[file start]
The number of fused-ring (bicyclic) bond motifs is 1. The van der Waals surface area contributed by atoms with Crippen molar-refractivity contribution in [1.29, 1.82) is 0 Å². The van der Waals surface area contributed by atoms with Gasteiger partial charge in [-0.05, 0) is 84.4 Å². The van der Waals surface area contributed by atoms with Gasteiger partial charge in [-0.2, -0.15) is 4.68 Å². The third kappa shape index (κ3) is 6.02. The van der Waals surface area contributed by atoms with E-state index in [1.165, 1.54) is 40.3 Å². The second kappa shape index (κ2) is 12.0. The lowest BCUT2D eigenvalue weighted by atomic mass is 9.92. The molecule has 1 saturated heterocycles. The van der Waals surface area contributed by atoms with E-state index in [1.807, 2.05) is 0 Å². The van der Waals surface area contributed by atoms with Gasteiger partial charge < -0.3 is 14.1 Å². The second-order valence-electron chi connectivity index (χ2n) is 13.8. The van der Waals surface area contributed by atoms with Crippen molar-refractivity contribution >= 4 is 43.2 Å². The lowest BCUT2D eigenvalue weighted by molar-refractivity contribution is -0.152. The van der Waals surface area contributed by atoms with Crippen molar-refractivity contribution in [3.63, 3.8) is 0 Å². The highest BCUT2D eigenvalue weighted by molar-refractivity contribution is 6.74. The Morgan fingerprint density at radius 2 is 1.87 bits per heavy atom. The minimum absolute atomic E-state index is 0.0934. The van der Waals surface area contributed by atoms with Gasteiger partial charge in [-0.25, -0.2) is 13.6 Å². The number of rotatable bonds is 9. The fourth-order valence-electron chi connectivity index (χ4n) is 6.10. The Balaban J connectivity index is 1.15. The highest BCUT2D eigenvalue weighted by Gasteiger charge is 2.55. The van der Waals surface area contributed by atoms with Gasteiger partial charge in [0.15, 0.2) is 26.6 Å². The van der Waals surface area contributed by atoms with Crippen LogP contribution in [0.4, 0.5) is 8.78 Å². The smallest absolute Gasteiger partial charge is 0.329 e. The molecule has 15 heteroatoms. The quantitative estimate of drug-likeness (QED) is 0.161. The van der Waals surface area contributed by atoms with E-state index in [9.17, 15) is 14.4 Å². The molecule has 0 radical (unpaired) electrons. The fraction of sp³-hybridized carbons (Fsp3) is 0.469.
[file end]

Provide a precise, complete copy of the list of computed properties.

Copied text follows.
The number of fused-ring (bicyclic) bond motifs is 1. The van der Waals surface area contributed by atoms with Crippen molar-refractivity contribution in [1.29, 1.82) is 0 Å². The van der Waals surface area contributed by atoms with Gasteiger partial charge in [-0.05, 0) is 84.4 Å². The van der Waals surface area contributed by atoms with Gasteiger partial charge in [-0.2, -0.15) is 4.68 Å². The third kappa shape index (κ3) is 6.02. The van der Waals surface area contributed by atoms with E-state index in [1.165, 1.54) is 40.3 Å². The second kappa shape index (κ2) is 12.0. The lowest BCUT2D eigenvalue weighted by atomic mass is 9.92. The molecule has 1 saturated heterocycles. The van der Waals surface area contributed by atoms with E-state index in [1.807, 2.05) is 0 Å². The van der Waals surface area contributed by atoms with Gasteiger partial charge < -0.3 is 14.1 Å². The second-order valence-electron chi connectivity index (χ2n) is 13.8. The van der Waals surface area contributed by atoms with Crippen molar-refractivity contribution >= 4 is 43.2 Å². The lowest BCUT2D eigenvalue weighted by molar-refractivity contribution is -0.152. The van der Waals surface area contributed by atoms with Crippen molar-refractivity contribution in [3.63, 3.8) is 0 Å². The highest BCUT2D eigenvalue weighted by molar-refractivity contribution is 6.74. The Morgan fingerprint density at radius 2 is 1.87 bits per heavy atom. The minimum absolute atomic E-state index is 0.0934. The van der Waals surface area contributed by atoms with Gasteiger partial charge in [-0.25, -0.2) is 13.6 Å². The number of rotatable bonds is 9. The fourth-order valence-electron chi connectivity index (χ4n) is 6.10. The Balaban J connectivity index is 1.15. The highest BCUT2D eigenvalue weighted by Gasteiger charge is 2.55. The van der Waals surface area contributed by atoms with Gasteiger partial charge in [0.15, 0.2) is 26.6 Å². The van der Waals surface area contributed by atoms with Crippen LogP contribution in [0.4, 0.5) is 8.78 Å². The smallest absolute Gasteiger partial charge is 0.329 e. The molecule has 15 heteroatoms. The quantitative estimate of drug-likeness (QED) is 0.161. The van der Waals surface area contributed by atoms with E-state index in [9.17, 15) is 14.4 Å². The molecule has 0 radical (unpaired) electrons. The fraction of sp³-hybridized carbons (Fsp3) is 0.469.